From a Child's Point of View
I got this in my email this morning, and thought there might very well be some in here in a situation, or KNOW someone in a situation where they might benefit from reading this story, as told through the eyes of a 13 year old boy whose father was dying of cancer. It's pretty tough:
It was just another day in middle school -- joking around, making fun of kids, and disrupting classes. Math was the last one of the day and most kids found it to be a joke because the teacher had no control over our behavior and we exploited that.
In the middle of class, my friend Sam handed me a letter with my name on it. I was certain I was in trouble -- again. That was my daily routine: getting a letter from one of my teachers, being sent to the office, getting detention or even suspended.
The letter was written by my mother, informing the teacher that my father had cancer and to please be more lenient with me in class. I raced out of the classroom, crying. All of the kids thought I was trying to disrupt things, as usual, and my teacher came running after me, yelling for me to come back.
He caught me in the hallway and told me to calm down. I told him what the letter said and I asked him if he had read it too. He reluctantly said yes and kindly offered to take me to the office, where my mother was waiting to pick me up.
I was anxious the rest of the day as I waited for my father to show up. Finally, in the evening, he arrived in his black Volkswagen Beetle, surprised to find me waiting for him in front of my mom's apartment building.
For the next hour, we discussed how to go about things, but I didn't feel like much of a participant. The conversation was more at me than with me. My parents were doing their best to relieve my stress, but every word they spoke corresponded with cancer. They asked me if I had any questions but I was too numb to say a word. That single hour was the most serious, real moment I had ever spent in my thirteen-year-old life.
After that, everything changed.
As my father's sickness became a lifestyle, it affected my average day. I would leave school but not find him there to pick me up. I would call to play catch or go for a drive, but he would be too tired. I would go days without seeing him. If I brought up cancer, he would shut down, and if I brought up an interesting topic, he would loosely listen. Our bonding time turned into questions about his possible death, which irritated and scared him. So, we did mindless activities, like watching TV.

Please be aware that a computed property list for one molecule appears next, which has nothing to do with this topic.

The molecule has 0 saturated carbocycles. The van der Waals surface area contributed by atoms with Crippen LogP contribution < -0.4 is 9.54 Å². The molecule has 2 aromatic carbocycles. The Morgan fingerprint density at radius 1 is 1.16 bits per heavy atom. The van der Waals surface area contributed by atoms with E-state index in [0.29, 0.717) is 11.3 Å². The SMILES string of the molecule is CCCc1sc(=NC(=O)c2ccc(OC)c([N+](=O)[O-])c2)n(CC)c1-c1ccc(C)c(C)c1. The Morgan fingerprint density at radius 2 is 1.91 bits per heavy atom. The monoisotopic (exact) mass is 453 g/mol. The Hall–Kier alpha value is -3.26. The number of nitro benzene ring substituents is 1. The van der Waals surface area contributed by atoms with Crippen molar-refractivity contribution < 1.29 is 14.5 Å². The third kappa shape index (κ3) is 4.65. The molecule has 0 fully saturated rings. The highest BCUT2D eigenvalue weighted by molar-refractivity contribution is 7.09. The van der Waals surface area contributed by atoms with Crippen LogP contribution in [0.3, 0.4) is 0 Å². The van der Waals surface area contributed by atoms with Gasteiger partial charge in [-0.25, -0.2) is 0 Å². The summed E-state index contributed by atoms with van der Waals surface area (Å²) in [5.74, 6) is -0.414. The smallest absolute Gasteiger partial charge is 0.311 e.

One night, at my mom's house, I found out that his cancer had spread to the brain. I immediately ran outside in my shorts even though it was snowy. I had to find my dad and hold him. I ran to his apartment and he was surprised to see me. He acted as if nothing was wrong, and I asked him if the illness had really gotten worse. He told me he was feeling fine, but I knew how sick he was. Days later, his illness became more obvious as he began slurring his words. He had headaches and he was irritable all the time.
Every night before I got in bed I would ask my mom if my dad's condition was "in the status quo." One night, she told me the cancer had spread to his liver. I just cried all night.
Focusing was pretty tough during school. I left class frequently just to think. While my dad was dying, everything I did seemed like it might not last. My father's health seemed short term and my relationship with him was too.
On the day my dad died, my mom came to school and told me it was time. I went to his apartment and watched a man in a bed waiting to die, a man named George who seemed like someone I'd never met before. No one knows if he accepted his death, but my eyes saw a man who was ready.
When it was finally over, I didn't really know how to feel. I was in a state of shock, but mostly I was ready for a new beginning. I was sad, but I was also happy. I was glad my father was out of pain.
I didn't have to deal with the stress of him dying anymore. But, unfortunately, when every single person shared their condolences all it did was make me think about him.
Looking back, I think one of the most depressing days was when we saw our last movie together. I woke up that day knowing it would be the last one. He was getting too skinny and too tired, and he was ready to die. That morning, my mother and I dragged him out of his apartment and took a taxi to the theater.
Constantine was about the devil and death, and made sharing the last movie with my dad very awkward. Most of all, it was sad. Imagine having to say goodbye to your dad for like, forever. The whole time I was just trying to make conversation to get my mind off him dying. But he didn't feel like talking.
He was just dying.
The way I am now is confusing. There are some things that I can't think about or I will cry.
Thinking about the year that he had cancer mostly does it for me. Sometimes, I see father-son relationships on TV or in the movies and I get pretty sad. However, on a typical day I barely think about him. I do have fears that other loved ones will become ill and I will have to deal with the same process all over again. I also fear that my mother will die and I will have no parents.
Sometimes, I blame things in my life on my dad's passing from cancer. But right now, that whole thing was a brief period in my life that I never want to think about.